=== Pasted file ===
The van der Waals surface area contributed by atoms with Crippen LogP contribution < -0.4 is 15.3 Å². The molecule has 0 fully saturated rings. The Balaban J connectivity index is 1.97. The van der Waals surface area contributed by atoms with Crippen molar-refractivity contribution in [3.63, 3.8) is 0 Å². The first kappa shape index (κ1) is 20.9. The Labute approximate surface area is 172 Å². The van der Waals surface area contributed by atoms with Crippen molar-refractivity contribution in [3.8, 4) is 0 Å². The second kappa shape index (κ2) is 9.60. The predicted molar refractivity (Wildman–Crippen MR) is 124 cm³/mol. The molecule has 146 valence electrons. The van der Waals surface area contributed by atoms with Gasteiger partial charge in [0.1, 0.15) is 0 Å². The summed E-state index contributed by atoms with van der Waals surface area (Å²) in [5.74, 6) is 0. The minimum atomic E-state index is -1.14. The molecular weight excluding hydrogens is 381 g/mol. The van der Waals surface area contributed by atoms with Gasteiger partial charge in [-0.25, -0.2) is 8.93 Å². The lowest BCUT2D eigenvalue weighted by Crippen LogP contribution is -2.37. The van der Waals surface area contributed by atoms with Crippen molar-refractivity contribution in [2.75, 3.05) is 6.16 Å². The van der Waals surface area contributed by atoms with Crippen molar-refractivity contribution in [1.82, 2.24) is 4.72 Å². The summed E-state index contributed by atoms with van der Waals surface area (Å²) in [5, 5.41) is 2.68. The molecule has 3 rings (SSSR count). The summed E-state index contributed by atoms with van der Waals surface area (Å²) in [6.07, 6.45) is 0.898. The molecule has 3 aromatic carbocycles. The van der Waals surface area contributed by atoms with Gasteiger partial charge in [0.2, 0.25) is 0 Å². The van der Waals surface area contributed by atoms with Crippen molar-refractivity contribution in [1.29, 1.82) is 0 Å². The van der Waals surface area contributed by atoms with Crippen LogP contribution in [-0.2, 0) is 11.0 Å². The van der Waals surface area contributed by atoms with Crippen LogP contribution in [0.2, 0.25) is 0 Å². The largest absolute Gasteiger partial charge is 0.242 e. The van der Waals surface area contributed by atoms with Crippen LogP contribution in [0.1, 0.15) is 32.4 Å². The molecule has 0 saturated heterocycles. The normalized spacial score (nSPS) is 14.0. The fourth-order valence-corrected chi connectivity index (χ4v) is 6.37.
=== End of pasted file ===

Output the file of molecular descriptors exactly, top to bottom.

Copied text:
The van der Waals surface area contributed by atoms with Crippen LogP contribution < -0.4 is 15.3 Å². The molecule has 0 fully saturated rings. The Balaban J connectivity index is 1.97. The van der Waals surface area contributed by atoms with Crippen molar-refractivity contribution in [3.63, 3.8) is 0 Å². The first kappa shape index (κ1) is 20.9. The Labute approximate surface area is 172 Å². The van der Waals surface area contributed by atoms with Crippen molar-refractivity contribution in [3.8, 4) is 0 Å². The second kappa shape index (κ2) is 9.60. The predicted molar refractivity (Wildman–Crippen MR) is 124 cm³/mol. The molecule has 146 valence electrons. The van der Waals surface area contributed by atoms with Gasteiger partial charge in [0.1, 0.15) is 0 Å². The summed E-state index contributed by atoms with van der Waals surface area (Å²) in [5.74, 6) is 0. The minimum atomic E-state index is -1.14. The molecular weight excluding hydrogens is 381 g/mol. The van der Waals surface area contributed by atoms with Gasteiger partial charge in [-0.25, -0.2) is 8.93 Å². The lowest BCUT2D eigenvalue weighted by Crippen LogP contribution is -2.37. The van der Waals surface area contributed by atoms with Crippen molar-refractivity contribution in [2.75, 3.05) is 6.16 Å². The van der Waals surface area contributed by atoms with Crippen molar-refractivity contribution in [1.82, 2.24) is 4.72 Å². The summed E-state index contributed by atoms with van der Waals surface area (Å²) in [5, 5.41) is 2.68. The molecule has 3 rings (SSSR count). The summed E-state index contributed by atoms with van der Waals surface area (Å²) in [6.07, 6.45) is 0.898. The molecule has 3 aromatic carbocycles. The van der Waals surface area contributed by atoms with Gasteiger partial charge in [0.2, 0.25) is 0 Å². The van der Waals surface area contributed by atoms with Crippen molar-refractivity contribution in [1.29, 1.82) is 0 Å². The van der Waals surface area contributed by atoms with Crippen LogP contribution in [-0.2, 0) is 11.0 Å². The van der Waals surface area contributed by atoms with Crippen LogP contribution in [0.2, 0.25) is 0 Å². The largest absolute Gasteiger partial charge is 0.242 e. The van der Waals surface area contributed by atoms with Crippen LogP contribution in [0.1, 0.15) is 32.4 Å². The molecule has 0 saturated heterocycles. The normalized spacial score (nSPS) is 14.0. The fourth-order valence-corrected chi connectivity index (χ4v) is 6.37.